DAMHIKT...

I'd agree with that, I've never come across a magnet that is no longer a magnet unless it has suffered a lot of abuse, like being heated to cherry red. B-)

That's basically what I did... I think they do come in different sensitivies and/or field line orientation but I wouldn't expect it to be critical for this application.
Which AWS is the rain guage from?
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On Sun, 04 Aug 2013 17:33:34 +0100 (BST), "Dave Liquorice"

A Davis. They do a repair service, but at a price. I've had it getting on for ten years now and the whole system is beginning to show its age and really needs replacing completely, so I don't want to spend much money on it now. I'd rather get a new system, but probably not a Davis. I've had to replace a number of major components since I've had it. It doesn't seem to have coped very well with the high humidities, winter gales and salty atmosphere we get down here on the coast.
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On 04/08/2013 18:37, Chris Hogg wrote:

Have you got your eye on any particular alternative system?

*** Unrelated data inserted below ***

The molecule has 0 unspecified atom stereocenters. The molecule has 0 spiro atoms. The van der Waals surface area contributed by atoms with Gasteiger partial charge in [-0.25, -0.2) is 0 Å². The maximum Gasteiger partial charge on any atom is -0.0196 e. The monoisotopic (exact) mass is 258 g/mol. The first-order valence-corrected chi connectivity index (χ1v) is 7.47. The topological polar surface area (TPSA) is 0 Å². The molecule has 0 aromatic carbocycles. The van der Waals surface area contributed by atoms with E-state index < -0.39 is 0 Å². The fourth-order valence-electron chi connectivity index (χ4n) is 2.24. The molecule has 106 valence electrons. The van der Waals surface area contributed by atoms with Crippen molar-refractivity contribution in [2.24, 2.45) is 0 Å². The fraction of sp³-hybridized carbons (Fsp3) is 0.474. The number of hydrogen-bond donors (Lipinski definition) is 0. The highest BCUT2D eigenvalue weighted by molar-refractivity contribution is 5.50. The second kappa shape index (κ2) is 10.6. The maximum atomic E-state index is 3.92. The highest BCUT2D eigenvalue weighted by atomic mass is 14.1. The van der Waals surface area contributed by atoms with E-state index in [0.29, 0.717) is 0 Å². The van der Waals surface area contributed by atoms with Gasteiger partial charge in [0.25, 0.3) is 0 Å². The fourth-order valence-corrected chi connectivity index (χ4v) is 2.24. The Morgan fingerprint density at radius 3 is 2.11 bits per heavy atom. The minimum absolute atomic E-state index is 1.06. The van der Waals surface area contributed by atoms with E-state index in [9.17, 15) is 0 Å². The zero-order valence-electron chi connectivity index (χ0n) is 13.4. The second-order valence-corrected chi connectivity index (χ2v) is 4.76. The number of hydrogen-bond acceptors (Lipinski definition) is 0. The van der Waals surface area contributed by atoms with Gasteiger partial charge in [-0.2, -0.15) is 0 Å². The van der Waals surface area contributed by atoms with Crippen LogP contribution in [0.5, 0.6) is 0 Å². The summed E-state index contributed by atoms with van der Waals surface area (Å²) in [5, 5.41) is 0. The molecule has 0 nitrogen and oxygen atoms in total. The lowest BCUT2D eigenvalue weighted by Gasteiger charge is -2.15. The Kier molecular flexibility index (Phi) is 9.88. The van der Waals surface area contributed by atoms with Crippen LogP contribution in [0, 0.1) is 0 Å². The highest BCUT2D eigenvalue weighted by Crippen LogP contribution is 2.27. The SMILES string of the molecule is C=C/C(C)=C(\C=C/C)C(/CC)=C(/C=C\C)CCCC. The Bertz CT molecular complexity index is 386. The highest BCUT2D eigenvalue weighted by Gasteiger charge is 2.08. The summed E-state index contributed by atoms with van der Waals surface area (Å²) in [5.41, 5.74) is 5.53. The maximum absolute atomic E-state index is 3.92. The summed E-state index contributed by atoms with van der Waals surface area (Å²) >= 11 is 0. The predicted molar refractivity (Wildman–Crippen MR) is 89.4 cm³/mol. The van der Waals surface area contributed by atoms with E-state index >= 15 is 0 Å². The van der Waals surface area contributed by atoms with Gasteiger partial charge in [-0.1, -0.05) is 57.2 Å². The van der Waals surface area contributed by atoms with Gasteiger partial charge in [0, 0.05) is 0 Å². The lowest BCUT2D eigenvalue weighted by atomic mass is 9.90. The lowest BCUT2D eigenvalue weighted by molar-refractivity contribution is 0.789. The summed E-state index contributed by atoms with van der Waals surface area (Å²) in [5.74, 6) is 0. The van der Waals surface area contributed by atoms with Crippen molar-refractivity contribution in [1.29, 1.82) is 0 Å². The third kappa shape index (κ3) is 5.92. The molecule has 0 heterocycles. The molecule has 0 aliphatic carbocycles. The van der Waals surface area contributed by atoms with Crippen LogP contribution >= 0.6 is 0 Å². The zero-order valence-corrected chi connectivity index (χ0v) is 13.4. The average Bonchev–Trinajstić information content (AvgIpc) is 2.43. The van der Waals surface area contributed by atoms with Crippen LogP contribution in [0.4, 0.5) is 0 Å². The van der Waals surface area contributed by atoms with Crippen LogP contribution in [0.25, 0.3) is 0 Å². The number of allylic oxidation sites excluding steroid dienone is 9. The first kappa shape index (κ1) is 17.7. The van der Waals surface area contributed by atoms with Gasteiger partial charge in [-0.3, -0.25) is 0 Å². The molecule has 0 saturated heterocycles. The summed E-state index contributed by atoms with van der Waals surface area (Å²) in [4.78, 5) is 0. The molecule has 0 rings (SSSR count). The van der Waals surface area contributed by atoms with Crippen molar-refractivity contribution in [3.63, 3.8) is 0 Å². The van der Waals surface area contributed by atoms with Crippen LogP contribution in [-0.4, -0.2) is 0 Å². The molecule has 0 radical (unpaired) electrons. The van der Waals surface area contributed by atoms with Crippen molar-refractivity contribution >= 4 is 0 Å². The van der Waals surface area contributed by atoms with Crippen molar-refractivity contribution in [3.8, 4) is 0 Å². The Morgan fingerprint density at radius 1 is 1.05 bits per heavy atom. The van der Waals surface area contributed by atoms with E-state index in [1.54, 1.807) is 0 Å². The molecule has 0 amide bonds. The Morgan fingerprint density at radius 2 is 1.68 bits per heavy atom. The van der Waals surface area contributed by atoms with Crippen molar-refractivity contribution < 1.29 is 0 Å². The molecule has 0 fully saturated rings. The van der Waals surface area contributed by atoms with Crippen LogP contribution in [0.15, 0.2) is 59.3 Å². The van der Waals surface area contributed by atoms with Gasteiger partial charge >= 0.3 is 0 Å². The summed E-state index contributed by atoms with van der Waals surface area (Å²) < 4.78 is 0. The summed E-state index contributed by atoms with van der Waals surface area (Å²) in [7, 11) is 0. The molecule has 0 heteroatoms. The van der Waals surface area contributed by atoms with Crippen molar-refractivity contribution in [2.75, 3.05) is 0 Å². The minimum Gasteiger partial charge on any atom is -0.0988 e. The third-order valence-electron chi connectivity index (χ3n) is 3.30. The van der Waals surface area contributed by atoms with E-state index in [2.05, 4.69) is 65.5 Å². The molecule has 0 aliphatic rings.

I have been wondering about jumping from my very basic, non-connected Oregon kit and keep shying away from any decision.
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Rod

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wrote:

Not yet! If you want advice you could ask on uk.sci.weather .
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On 04/08/2013 19:06, Chris Hogg wrote:

Might do - thanks.
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Rod

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On Sun, 04 Aug 2013 18:37:53 +0100, Chris Hogg wrote:

Ought to be a bit better quality than my Oregon WM918 system then. Mine was installed mid 1999 and has worked well but is showing it's age. It's not the electronics but the mechanical bits. Reed switches giving up is expected over that time period but the wind vane pot could also do with being replaced.
I was lucky in that about 6 years ago Carlisle Ski Club replaced their WM918 system and they gave me all the external sensors. I'm just down the road from their ski slope on Yad Moss and they used to look at my station to get a guide about conditions up here.

Not sure there is much choice if you want a decent system. There are ones about for <£100 but how good they are or how accurate is another matter. The rain gauge here has nvere been very good, 1 mm resolution is too big and it's prone to electrical interference producing false rain fall.